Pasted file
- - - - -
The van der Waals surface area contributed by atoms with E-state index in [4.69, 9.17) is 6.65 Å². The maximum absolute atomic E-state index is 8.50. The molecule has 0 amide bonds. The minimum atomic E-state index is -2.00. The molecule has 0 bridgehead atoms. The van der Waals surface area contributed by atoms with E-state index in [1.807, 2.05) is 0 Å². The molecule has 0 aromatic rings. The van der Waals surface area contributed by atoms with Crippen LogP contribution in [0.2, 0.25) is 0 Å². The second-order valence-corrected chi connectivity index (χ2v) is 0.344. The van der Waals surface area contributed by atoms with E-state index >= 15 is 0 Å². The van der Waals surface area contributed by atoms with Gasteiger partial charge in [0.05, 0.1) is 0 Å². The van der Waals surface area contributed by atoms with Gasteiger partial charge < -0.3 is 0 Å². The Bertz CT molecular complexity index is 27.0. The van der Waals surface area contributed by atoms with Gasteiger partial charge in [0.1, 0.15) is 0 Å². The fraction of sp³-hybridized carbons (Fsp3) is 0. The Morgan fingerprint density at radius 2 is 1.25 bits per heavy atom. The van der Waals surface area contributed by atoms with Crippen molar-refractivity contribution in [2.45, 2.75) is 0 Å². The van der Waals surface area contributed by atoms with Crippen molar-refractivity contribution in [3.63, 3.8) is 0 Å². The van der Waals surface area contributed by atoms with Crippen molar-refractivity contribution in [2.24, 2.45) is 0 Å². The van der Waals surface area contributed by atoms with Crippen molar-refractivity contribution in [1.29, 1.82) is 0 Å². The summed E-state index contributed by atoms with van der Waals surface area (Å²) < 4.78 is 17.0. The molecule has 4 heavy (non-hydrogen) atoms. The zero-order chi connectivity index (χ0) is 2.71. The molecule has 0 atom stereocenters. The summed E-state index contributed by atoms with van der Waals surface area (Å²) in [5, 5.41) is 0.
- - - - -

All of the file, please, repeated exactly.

The van der Waals surface area contributed by atoms with E-state index in [4.69, 9.17) is 6.65 Å². The maximum absolute atomic E-state index is 8.50. The molecule has 0 amide bonds. The minimum atomic E-state index is -2.00. The molecule has 0 bridgehead atoms. The van der Waals surface area contributed by atoms with E-state index in [1.807, 2.05) is 0 Å². The molecule has 0 aromatic rings. The van der Waals surface area contributed by atoms with Crippen LogP contribution in [0.2, 0.25) is 0 Å². The second-order valence-corrected chi connectivity index (χ2v) is 0.344. The van der Waals surface area contributed by atoms with E-state index >= 15 is 0 Å². The van der Waals surface area contributed by atoms with Gasteiger partial charge in [0.05, 0.1) is 0 Å². The van der Waals surface area contributed by atoms with Gasteiger partial charge < -0.3 is 0 Å². The Bertz CT molecular complexity index is 27.0. The van der Waals surface area contributed by atoms with Gasteiger partial charge in [0.1, 0.15) is 0 Å². The fraction of sp³-hybridized carbons (Fsp3) is 0. The Morgan fingerprint density at radius 2 is 1.25 bits per heavy atom. The van der Waals surface area contributed by atoms with Crippen molar-refractivity contribution in [2.45, 2.75) is 0 Å². The van der Waals surface area contributed by atoms with Crippen molar-refractivity contribution in [3.63, 3.8) is 0 Å². The van der Waals surface area contributed by atoms with Crippen molar-refractivity contribution in [2.24, 2.45) is 0 Å². The van der Waals surface area contributed by atoms with Crippen molar-refractivity contribution in [1.29, 1.82) is 0 Å². The summed E-state index contributed by atoms with van der Waals surface area (Å²) < 4.78 is 17.0. The molecule has 4 heavy (non-hydrogen) atoms. The zero-order chi connectivity index (χ0) is 2.71. The molecule has 0 atom stereocenters. The summed E-state index contributed by atoms with van der Waals surface area (Å²) in [5, 5.41) is 0.